I see the spirit of Peter Mandelson still lives on in the Labour Party. Their dirty tricks department did their best this week to make out that I would have voted for 18 years of Thatcherism. And that I’d vote for it now.

That is a lie.

It is based on a statement I made in a debate in the House of Commons on July 23 where I said I understood why SNP MPs in 1979 voted for a motion of no confidence in the Callaghan government and had I been there at that time I might have done the same. At that time, I was a young Labour activist and, like many in the party, disillusioned with the Callaghan Labour government.

Let’s be clear the Callaghan government was on its last legs by March 1979. Down to 306 seats out of 635. It had lost the support of the liberals with whom it had been in coalition for most of the term.

It had betrayed public sector unions in the winter of discontent. It had lost the support of republican and nationalist MPs in Northern Ireland. And by then it was set to betray the people of Scotland by refusing to legislate for devolution which had been voted for in a referendum earlier that year.

Had Callaghan agreed to bring in a Scotland Bill as promised in the Labour manifesto the SNP would have supported him. But by then he was almost out of time anyway.

It’s doubtful a bill could even have been got through in the months that remained of the parliamentary term – especially as some in the Labour ranks would have gone out of their way to sabotage it.

The National:

At best Callaghan might have lasted a few more months but his card was well and truly marked. In many ways the vote of no confidence on March 28, 1979 was a mercy killing.

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The vote of no confidence did lead to a General Election but to say that means those who voted against the government were supporting the Tories is a shocking distortion.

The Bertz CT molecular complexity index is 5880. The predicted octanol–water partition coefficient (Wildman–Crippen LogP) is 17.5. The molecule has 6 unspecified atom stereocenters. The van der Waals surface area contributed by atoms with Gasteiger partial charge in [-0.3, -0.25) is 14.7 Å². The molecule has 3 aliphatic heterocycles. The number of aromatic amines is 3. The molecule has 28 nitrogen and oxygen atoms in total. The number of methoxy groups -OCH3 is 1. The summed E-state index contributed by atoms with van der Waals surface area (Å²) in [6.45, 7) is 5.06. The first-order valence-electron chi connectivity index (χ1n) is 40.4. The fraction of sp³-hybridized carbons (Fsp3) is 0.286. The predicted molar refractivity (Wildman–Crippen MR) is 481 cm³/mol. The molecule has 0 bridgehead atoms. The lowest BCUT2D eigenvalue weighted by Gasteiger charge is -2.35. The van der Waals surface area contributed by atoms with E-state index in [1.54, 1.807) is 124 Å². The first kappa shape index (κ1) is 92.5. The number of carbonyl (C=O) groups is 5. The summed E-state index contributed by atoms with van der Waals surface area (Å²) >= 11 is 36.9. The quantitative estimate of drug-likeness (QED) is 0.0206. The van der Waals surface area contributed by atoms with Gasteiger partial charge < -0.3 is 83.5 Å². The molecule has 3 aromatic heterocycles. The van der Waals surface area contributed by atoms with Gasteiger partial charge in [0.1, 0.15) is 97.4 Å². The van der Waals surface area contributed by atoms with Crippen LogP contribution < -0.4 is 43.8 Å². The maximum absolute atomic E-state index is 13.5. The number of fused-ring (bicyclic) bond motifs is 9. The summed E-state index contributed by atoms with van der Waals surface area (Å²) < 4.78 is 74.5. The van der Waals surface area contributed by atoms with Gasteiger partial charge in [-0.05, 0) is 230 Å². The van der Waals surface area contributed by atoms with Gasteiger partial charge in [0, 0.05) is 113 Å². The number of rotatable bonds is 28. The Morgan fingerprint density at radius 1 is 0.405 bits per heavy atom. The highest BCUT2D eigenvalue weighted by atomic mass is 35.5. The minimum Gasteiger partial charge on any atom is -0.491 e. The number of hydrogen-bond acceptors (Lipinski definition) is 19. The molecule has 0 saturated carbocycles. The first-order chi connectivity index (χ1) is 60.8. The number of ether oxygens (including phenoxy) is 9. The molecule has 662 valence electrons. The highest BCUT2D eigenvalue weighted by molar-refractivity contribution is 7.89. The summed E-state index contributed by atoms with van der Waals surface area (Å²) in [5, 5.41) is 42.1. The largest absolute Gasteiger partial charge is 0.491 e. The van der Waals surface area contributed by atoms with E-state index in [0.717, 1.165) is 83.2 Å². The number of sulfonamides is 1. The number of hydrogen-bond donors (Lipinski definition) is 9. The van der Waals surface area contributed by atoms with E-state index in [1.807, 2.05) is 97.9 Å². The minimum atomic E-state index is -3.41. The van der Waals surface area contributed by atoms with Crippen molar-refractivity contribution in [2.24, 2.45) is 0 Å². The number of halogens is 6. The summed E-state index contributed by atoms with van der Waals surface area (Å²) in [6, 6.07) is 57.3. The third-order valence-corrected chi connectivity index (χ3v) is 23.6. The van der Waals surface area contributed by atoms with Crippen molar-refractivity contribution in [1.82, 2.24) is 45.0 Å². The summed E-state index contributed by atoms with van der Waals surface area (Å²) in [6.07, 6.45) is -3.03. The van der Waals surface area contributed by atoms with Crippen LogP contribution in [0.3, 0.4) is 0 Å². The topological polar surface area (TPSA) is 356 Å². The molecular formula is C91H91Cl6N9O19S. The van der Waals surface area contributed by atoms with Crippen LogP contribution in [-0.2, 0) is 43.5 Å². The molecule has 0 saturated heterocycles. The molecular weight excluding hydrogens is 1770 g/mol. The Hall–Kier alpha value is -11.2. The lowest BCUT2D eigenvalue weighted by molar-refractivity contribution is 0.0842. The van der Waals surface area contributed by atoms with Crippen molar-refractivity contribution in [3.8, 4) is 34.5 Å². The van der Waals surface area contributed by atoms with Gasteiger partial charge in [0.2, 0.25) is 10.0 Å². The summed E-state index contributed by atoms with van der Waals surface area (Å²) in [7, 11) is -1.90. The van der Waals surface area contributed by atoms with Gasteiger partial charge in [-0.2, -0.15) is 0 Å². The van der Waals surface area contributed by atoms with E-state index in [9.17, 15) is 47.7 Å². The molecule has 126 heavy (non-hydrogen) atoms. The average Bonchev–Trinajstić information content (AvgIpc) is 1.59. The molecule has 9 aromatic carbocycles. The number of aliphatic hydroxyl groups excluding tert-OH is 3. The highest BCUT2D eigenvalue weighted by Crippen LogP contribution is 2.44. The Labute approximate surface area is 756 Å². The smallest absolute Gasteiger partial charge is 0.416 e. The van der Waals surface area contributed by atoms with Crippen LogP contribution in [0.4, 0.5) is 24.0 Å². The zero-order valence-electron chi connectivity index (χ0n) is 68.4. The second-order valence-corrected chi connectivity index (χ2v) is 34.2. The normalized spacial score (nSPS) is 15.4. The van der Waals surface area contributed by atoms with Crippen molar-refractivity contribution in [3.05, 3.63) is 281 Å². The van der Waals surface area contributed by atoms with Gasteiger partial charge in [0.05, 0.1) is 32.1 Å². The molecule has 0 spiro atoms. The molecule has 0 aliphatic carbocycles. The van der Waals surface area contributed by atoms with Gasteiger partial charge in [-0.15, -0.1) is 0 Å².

It wasn’t that vote that brought in Thatcher – it was the General Election of May 1979 when the people of the UK voted for her.

And they did so in large part because of the right-wing Callaghan government that had left so many traditional Labour supporters disenchanted (remind you of anything?).

The Tories went on to the win a further three elections and Labour failed to beat them every time. Even though the people of Scotland never voted in a majority for the Tories, they had to endure them because of Labour’s betrayal of devolution.

It’s a bit rich for Labour politicians – and right-wing Labour politicians at that – to accuse the SNP of supporting the Tories. It has been Labour votes over the last eight years that have supported the Tories in bombing Syria, replacing Trident, welfare caps and restricting the powers of the Scottish Parliament.

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But history serves as a warning. Labour should know that they cannot take Scottish votes for granted. I will do everything I can to get, and keep, the Tories out of office.

And I will support a minority Labour government if that’s the choice the electorate give us – just like the SNP did between 1974 and the 28th March 1979. But I won’t be keeping them in power forever if they renege on their promises to ordinary people north or south of the border.